Aerobic training, energy systems work, metabolic training, get-sexy-for-beach time. However you want to put it, it’s loved by many, and even if for those who don’t love it, it needs to get done.
Unfortunately, the large, waving red flag I continually see soaring above the majority of people’s conditioning* routines, is that they quickly leave their victims injured and broken, rather than better equipped for the arena of athletics or simply leaner and healthier.
*Note: I realize this term means completely different things to different people, and entire books could be written (and have been) on the matter. However, for the rest of the post, for all intents and purposes “conditioning” will be used to simply imply anything elevates your heart rate up for the purpose of enhanced work capacity, performance, fat-loss, or health.
Traditional running programs boast one of the highest injury rates among participants to date, and the incalculable group exercise classes and exercise DVD sets out there have people performing lunge jumps, broad jumps, repeated box jumps, and other so-called “plyometrics” until they’re blue in the face. Or, until their patella tendon shoots out front side of their leg, whatever comes first I suppose.
As as aside, please keep in mind that when I use the term “injury” I’m not so silly to presume that all of you out there undergoing a common conditioning regimen are going to become paralyzed or some equivalent of being blasted by the Death Star’s ray gun, but it could be something as simple as tendinitis, tendinosis, back pain, or any developing some sort of “achy” joint in general.
So, given that you’re likely either A) an athlete, or B) someone who cares about feeling, looking, and moving better, this begs three questions, along with the part of this article that you actually care about:
#1. How do you perform conditioning routines that reduce the risk of injury occurring during the process?
#2. If you’re currently currently suffering any form of injury, how can you still become a mean, lean, fighting machine despite your achy knees, back, and/or shoulders?
#3. If you’re a competitive athlete, how do you obtain enhanced work capacity, yet spare your joints and central nervous system in the process?
In general, you’re going to want to avoid exercises that place high stress on the joints, and movements that, when performed under a state of fatigue, aren’t likely to degrade in form. So running, jogging, flat-ground sprinting, and repeated jumping and bounding (incorrectly dubbed ‘plyometrics’ by the fitness gurus) are going to be considered “higher risk.”
Oh, and I can’t believe this should even need be addressed, but the olympic lifts for high reps are out, too.
So, what to do? Below are a few of my choice, joint-friendly conditioning options (feel free to chime in any of your personal favorites below), which I’ve divided into two “spectrums:” Beginner —> Intermediate and Intermediate —> Advanced. There’s obviously overlap between the two categories, and everything isn’t black and white, but hopefully this will help you get a decent idea of some of your options to toy with.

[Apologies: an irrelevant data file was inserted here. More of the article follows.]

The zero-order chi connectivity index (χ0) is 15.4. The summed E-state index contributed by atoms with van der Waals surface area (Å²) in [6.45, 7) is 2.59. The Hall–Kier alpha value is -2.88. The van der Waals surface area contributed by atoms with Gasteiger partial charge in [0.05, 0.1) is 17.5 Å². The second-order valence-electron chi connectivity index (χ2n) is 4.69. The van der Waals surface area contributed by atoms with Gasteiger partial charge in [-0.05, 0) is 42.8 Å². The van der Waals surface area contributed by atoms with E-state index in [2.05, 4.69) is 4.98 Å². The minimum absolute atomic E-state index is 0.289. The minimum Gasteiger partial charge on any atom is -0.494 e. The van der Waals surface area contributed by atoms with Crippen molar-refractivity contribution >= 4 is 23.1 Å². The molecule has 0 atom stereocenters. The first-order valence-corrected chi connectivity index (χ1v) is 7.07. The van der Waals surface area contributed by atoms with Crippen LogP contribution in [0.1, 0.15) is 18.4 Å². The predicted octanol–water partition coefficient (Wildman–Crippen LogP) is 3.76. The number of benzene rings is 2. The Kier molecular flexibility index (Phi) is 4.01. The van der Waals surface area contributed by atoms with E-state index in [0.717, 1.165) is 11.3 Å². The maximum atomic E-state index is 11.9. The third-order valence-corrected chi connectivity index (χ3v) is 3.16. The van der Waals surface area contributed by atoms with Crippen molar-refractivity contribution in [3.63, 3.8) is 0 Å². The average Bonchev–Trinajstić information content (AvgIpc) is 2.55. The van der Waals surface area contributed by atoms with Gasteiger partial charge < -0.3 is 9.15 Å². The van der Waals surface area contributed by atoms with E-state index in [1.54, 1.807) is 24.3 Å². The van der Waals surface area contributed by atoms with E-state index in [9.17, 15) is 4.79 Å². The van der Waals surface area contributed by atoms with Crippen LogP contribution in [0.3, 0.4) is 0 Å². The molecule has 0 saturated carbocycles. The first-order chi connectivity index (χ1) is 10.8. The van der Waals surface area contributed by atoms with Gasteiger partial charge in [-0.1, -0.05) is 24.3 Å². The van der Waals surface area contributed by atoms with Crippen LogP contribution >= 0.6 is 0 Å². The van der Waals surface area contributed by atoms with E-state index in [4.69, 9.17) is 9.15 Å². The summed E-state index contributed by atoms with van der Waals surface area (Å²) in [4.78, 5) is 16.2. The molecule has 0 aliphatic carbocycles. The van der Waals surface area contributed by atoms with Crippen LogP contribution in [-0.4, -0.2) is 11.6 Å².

Beginner —> Intermediate
1) Loaded Carries (Farmer Walks)
A bread-and-butter movement. Quoting the man Dan John himself: “The loaded carry does more to expand athletic qualities than any other single thing I’ve attempted in my career as a coach and athlete. And I do not say that lightly.”
Virtually anyone can do them, the majority of the variations are extremely joint-friendly, and not to mention they get the heart rate up at an alarming rate. The other week I took my farmer walk implements to the local high school track and walked 800 meters with them. The next day I no longer wondered what loaded carries were good for.
Below is a real quick video on a bunch of different variations you can use if you don’t have access to implements. Note that you can certainly use a dumbbell instead of a kettlebell for a large majority of these.
Bill Hartman also wrote an excellent recent post on how loaded carries make for quite a remedial exercise selection. Check it out HERE.
2) Sled Pushing, Pulling, Dragging
This has to be one of my favorites, by far. Easy on the low back, shoulders, and knees. It’s relatively “dummy proof,” it teaches one to simultaneously flex one hip and extend the other, and produces very little post-workout soreness (extremely important for athletes in particular). Just last year, when I was dealing with a nagging leg injury that made squatting problematic, I was still able to push it hard on the sled while concurrently healing my injury.
3) Jumping Jacks. Who said it had to be complicated?
4) Medicine Ball Work. Note that I’d recommend sticking to overhead slamming until one knows how to use their hips (not low back) to do wall throws.
5) Airdyne Bike.
6) Low-level + Low Repetition Bodyweight Drills in Sequence
7) Dynamic Mobility Work
Intermediate —> Advanced
1) Any of the list above (sled work, farmer carries, jumping jacks etc.). It’s all scalable, after all.
People usually make fun of these until they try them. They’re deceptively challenging when performed for reasonable distances, and the beauty of them is they can literally be done anywhere.
See the video below for numerous demonstrations. I’d recommend starting with just the bear and tiger crawls, and make sure you’re keeping a stable spine throughout. The chicken, kangaroo, gorilla, spider, and scorpion wouldn’t be advised to those with injuries.
3) KB Swings
4) Burpees. Maybe. Just be sure you’re achieving full hip extension at the top and not looking like a pile of doo-doo as you land from the jump and transition into the pushup.
5) Sledge Swings
6) Hill Sprints
7) Jump Rope
8 ) Barbell (and Kettlebell) Complexes
9) Low-level Push/Pull/Hinge/Squat Patterns
I’ll be back on Friday to briefly discuss a few options on how to string these together.
(Update: You can see Part 2 HERE)